Like us, C. Elegans has two sets of chromosomes, so even if there is a mutant gene on one chromosome the normally functioning gene on the other is usually sufficient to perform that gene's function. The offspring of a worm with a mutant gene will get either the mutant or the normal gene. Because the normal gene does an important job while the mutant doesn't, over the generations worms with the normal gene will out-compete mutant worms and the mutation is eventually lost. This loss is not good if you want to analyse space radiation-induced genetic damage. The eT1 system maintains mutations so they won't be lost. 

While the first worms-in-space experiments were for short-time (about one generation) exposure to space radiation during the JPL flight, the ICE-first experiment was for a little longer - 11 days in space. These short experiments yielded only a few mutations, not much above the number of spontaneous mutations we would expect on Earth. 

This is likely because satellites in low Earth orbit, including the ISS, are protected by the Earth's magnetosphere. Trips to the Moon or Mars will last a lot longer and will not be protected by the magnetosphere. Nobody knows what biological effects these long trips will have on humans. 

We will use the eT1 system to get an accurate assessment of the biological effects of long exposure to radiation on the ISS and from this we'll develop a biological accumulating dosimeter for longer trips. 

Two of our research questions: How do biological systems respond to fluctuating dosages of different types of radiation in space? Do DNA repair systems work differently in space than on Earth? We will look at multi-generational effects (which can't be done with humans) by placing C. Elegans on the ISS for several months. Our current plan is to fly the worms to the ISS in 2007-08. We are also having discussions with TRIUMF, located at UBC, to expose eT1-system worms to radiation in its particle accelerator, simulating the ISS environment.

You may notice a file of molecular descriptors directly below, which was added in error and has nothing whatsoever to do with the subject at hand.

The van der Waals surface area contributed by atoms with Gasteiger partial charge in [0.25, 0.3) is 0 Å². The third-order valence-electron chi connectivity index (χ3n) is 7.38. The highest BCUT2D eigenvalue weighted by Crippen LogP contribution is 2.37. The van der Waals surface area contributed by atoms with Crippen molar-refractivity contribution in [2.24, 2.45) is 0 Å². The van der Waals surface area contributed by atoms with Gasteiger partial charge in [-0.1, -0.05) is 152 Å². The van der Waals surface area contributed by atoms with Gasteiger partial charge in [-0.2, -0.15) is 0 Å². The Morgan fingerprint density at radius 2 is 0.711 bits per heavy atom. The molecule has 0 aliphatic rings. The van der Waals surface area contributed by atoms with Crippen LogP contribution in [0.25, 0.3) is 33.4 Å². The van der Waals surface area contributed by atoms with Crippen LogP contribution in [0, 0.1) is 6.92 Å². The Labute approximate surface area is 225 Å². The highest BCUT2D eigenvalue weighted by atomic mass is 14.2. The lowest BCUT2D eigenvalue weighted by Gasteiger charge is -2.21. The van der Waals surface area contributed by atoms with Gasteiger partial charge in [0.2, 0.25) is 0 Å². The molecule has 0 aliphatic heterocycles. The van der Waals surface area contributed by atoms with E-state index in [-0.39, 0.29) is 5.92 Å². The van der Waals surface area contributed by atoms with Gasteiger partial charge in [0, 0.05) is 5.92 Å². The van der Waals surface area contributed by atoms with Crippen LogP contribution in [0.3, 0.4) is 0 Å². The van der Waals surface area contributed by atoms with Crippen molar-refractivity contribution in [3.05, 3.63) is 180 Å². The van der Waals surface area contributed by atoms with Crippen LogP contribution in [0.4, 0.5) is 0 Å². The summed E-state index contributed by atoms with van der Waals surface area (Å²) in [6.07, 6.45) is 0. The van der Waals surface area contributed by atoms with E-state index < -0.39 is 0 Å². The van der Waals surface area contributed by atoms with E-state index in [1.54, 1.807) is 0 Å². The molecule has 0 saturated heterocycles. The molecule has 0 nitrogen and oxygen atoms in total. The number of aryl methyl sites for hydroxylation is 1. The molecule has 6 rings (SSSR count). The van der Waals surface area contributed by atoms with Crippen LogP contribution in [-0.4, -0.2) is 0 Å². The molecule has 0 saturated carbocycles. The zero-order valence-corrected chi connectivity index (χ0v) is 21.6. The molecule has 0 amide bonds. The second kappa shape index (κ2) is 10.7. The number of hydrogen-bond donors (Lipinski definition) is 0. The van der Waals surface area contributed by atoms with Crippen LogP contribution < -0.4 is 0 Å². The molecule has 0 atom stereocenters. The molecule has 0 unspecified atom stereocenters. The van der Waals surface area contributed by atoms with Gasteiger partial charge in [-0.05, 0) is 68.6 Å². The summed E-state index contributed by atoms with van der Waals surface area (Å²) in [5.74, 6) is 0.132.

Once we have radiation-exposed worms back at SFU we'll use newly developed Nimblegen DNA-array chip technology to analyse the worms. These chips contain bits of DNA from C. Elegans' 20,000 genes, so by comparing the exposed worms with the chips we'll be able to rapidly identify any mutations. 

 

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Article C. Elegans

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C. Elegans


Protein Crystallization in Space
The microgravity environment of space is an ideal place to study the complicated protein crystallization process and to grow good-quality protein crystals. A series of crystal growth experiments of 10 different proteins was carried out in space on a Chinese re-entry satellite FSW-2 in August, 1992. 

The experiments were performed for about two weeks at a temperature of 18.5 +/- 0.5 degrees C using a tube-like crystallization apparatus made in the Shanghai Institute of Technical Physics, Academia Sinica. More than half of 48 samples from 6 proteins produced crystals, and the effects of microgravity on protein crystal growth were observed, especially for hen-egg white lysozyme and an acidic phospholipase A2 from the venom of Agkistrodon halys Pallas. 

Analyses of the crystallization of these two enzymes in this mission showed that the microgravity environment in space may be beneficial to improve size, external perfection, morphology, internal order, and nucleation of protein crystals. Some of these positive microgravity effects were also demonstrated by the growth of protein crystals in gelled solution with the above two enzymes. A structural analysis of the tetragonal lysozyme crystal grown in space is in progress.

 

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Article Protein in Space